FAO creating guidelines to combat human rights violations in fishing
New international guidelines are being developed to confront substandard working conditions in the seafood industry by the Food and Agriculture Organization (FAO) of the United Nations.
The FAO is creating the guidelines in response to increased scrutiny on labor violations and human rights abuses in the seafood industry. The guidelines, which were presented at the Conxemar International Congress on Social Sustainability on 30 September, will set an internationally accepted standard for companies and countries seeking to improve practices, clearly articulating core principles of social responsibility
"There is a need to do this because there are a lot of abusive practices that are totally unacceptable," Audun Lem, the deputy director at FAO’s Fisheries and Aquaculture Department, told SeafoodSource.
"The working conditions are not acceptable and they're certainly not in respect of the human rights working conditions by the U.N.," Lem added, listing problems such as slavery, mistreatment of migrant labor, and examples of abysmal conditions in processing plants. "There are too many bad examples all over the world in this fragmented industry."
The guidelines cover all upstream and downstream activities related to fishing and aquaculture, from pre-harvesting to processing and everything in between. Governments will be able to use the guidelines to develop national laws, while ratings and certification organizations will be able to reference them for grading schemes.
Past international standards for the fishing industry have largely revolved around the fish, while agreements addressing workers have floundered or excluded fishermen. The International Labor Organization’s Work in Fishing Convention, which was first adopted in 2007, has only been ratified by just over a dozen countries, and the Maritime Labor Convention covers workers in other seafaring industries but not fishermen.
The new guidelines for fisheries seek to fill that gap. The FAO has experience in drafting standards for working conditions, having already drafted a similar guidelines for the agriculture sector.
"If you're a company and want to demonstrate that your products are socially responsible, this is a guide you can go back to," Katrina Nakamura, a fisheries consultant who co-wrote the initial draft of the guidelines, told SeafoodSource. "It's more a matter of pulling attention to the things we haven't been thinking about because we've been thinking about fish ... It's guidance. It's meant to be helpful to people. It's not meant to be punitive."
FAO member states mandated development of the guidelines, which were created after multiple years of consultations. Every year since 2014, FAO has hosted dialogues on the benefits of promoting decent employment in fisheries and aquaculture, with the Committee on Fisheries (COFI) formally adding social responsibility to the agenda for the first time in 2017, at a meeting in Busan, South Korea. In 2018, the FAO formally recommended the guidelines be developed. In 2019, FAO held a series of dialogues during sessions in Agadir, Brussels, Rome and Shanghai, along with an online public consultation that received 750 comments, Lem said.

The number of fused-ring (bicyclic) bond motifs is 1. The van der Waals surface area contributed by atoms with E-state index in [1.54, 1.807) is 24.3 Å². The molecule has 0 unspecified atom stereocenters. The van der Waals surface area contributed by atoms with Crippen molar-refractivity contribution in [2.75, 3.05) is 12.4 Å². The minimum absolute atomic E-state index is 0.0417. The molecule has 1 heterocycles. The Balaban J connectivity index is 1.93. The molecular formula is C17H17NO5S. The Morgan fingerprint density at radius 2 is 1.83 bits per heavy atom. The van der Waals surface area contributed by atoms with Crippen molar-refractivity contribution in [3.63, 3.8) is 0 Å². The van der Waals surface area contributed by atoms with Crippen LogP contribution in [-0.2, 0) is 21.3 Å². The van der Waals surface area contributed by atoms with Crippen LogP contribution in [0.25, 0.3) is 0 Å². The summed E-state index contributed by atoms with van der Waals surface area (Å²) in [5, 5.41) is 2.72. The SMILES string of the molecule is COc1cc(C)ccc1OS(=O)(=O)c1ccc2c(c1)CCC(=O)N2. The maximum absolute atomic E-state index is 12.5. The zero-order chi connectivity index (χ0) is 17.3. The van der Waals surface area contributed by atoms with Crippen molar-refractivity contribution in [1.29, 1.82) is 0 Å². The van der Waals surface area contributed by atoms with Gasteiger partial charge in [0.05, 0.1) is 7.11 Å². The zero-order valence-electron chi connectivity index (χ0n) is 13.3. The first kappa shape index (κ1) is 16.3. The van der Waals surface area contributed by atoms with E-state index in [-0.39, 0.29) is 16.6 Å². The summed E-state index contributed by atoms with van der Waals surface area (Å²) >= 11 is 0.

Now, FAO will take the draft guidelines to member countries, starting during the COFI meeting in Vigo, Spain in November. The document must go through a negotiation process, and then will emerge as an approved document as soon as 2020.
The guidelines aim to strike a balance between laying out firm stances on hot-button issues such as human rights and seafood slavery while not alienating member countries cooperating with the process.
"We don't want to be over-ambitious, because if we're over-ambitious and include everything and be overly prescriptive and demanding, there will be push-back and the process will stop," Lem said. "Maybe some NGOs would have liked for us to be more aggressive and strict, but we still have to get everyone on board ... We need all the stakeholders and all the countries involved."
The guidelines include specific principles on key topics. They call for the elimination of all forms of harassment, slavery, and forced or compulsory labor, while advocating for the acceleration of gender equity and specific measures empower women, including through leadership assignment. Small-scale fishermen and migrant workers are noted to have the same human rights as others, including decent working conditions, access to information, and labor protection, while migrant workers should have the necessary support from either their home or host country.
A second part of the guidelines, consisting of six appendices, will be developed to specifically address small-scale fishing, industrial fishing, aquaculture production, processing, distribution, and retailing. Other appendices may also be created, depending on what countries want to add.
"We work with the globe, everyone, and there are big differences in countries in what consumers think is important and what other countries think is important," Lem said. "The problem is companies supplying the local or regional or national markets in some countries that are sometimes not so alert to the conditions."
Photo courtesy of Wikimedia Commons